Monday, the three of us took a family foraging hike up one of our local mountains. We chose an upland muskeg bog as our primary goal, to finally check whether or not bog cranberries grew there. Secondarily, we sought anything edible we chose to gather. As a result, things got a little topsy-turvy.
At the beginning of the hike, in the lowlands, if you will, we found highbush cranberries. Many of them grew within reach, but we actually had to climb a few trees to reach the upper berry bunches. Near the summit, in the bog, we found the real cranberries, but only when we got down onto the bog’s surface and rummaged around in the moss!
Highbush cranberries, as I’ve explained before, aren’t real cranberries (see Highbush Cranberry Time). Nevertheless, they’re an essential autumn forage in our household, as we really appreciate drinking the juice hot and mulled in the winter. Besides offering a comforting treat, it provides us a lot of vitamin C when it’s not so readily available from other sources.
Bog cranberries are a much rarer treat. We first learned to pick them when we lived in Juneau, Alaska. We drove miles to the ski area on nearby Douglas Island, where we would find tiny cranberries growing on the muskeg slopes that formed the ski slopes in winter.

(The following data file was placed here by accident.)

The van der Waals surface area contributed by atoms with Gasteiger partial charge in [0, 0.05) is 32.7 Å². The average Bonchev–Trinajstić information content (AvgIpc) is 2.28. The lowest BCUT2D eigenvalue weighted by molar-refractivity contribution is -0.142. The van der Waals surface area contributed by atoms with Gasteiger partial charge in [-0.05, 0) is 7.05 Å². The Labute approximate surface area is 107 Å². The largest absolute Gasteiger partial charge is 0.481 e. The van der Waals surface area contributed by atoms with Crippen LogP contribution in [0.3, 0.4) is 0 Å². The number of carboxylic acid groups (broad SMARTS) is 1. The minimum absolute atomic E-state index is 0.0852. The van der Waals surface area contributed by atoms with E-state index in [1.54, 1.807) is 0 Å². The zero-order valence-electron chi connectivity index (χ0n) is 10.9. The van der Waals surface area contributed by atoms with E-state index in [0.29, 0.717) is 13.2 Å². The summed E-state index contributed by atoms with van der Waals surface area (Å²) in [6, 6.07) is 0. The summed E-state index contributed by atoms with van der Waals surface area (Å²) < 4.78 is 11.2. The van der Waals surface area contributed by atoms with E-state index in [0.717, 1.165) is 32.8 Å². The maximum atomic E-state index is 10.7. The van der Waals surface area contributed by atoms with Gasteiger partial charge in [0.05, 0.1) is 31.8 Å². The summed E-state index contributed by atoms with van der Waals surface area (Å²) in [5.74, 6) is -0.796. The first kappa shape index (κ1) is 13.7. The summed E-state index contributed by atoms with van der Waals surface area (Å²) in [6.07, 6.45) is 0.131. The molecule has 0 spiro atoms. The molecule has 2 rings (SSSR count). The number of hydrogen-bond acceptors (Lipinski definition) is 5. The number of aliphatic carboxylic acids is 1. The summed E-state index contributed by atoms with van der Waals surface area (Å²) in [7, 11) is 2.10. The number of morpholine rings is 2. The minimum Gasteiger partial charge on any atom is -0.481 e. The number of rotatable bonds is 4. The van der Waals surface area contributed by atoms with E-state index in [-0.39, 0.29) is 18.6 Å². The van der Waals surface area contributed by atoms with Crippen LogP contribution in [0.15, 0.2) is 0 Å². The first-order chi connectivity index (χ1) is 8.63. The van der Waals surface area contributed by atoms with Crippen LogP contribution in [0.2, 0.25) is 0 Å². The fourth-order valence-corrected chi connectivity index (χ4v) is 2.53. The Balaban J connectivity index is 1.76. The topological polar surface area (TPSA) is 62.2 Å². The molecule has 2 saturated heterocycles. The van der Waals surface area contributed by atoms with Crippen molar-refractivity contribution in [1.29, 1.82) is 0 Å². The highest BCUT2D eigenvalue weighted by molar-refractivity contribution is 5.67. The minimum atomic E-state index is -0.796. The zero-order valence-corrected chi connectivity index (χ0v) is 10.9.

Those cranberries were tiny, mostly smaller than BBs! To our pleasant surprise, the ones we found yesterday grow considerably larger, about the diameter of a medium sized pea at best. We gathered far more in a shorter time than we’d ever done before.
We rarely hike this mountain, or any mountain recreationally. We had a lovely autumn day, and appreciated hiking through fall colors to the sun-filled meadow near the summit. Better still, we found the berries we sought! We spent twice as much time on the project as we’d intended, but we felt it time and effort well spent.
It took us about 10 years, 8 years after first seeing the bog in the wrong season, to actually find local cranberries ready to harvest. We know they grow across the Canadian border, but we’re not allowed to bring wildcrafted foods through Customs. We timed a few trips to pick berries in Juneau over the years, but never in the quantities we’d like. We never managed to get up to the local meadow before the winter’s first snows cover the ripe berries. Now, while we need to hike to get there, we at least know where to go close to home, and about when to do it.
Almost exactly half way between searching high and low, we found an excellent patch of king bolete mushrooms, which made the next morning’s breakfast extra special. We’ll process the berries over the next few days, after which we’ll feel much more prepared for the coming winter.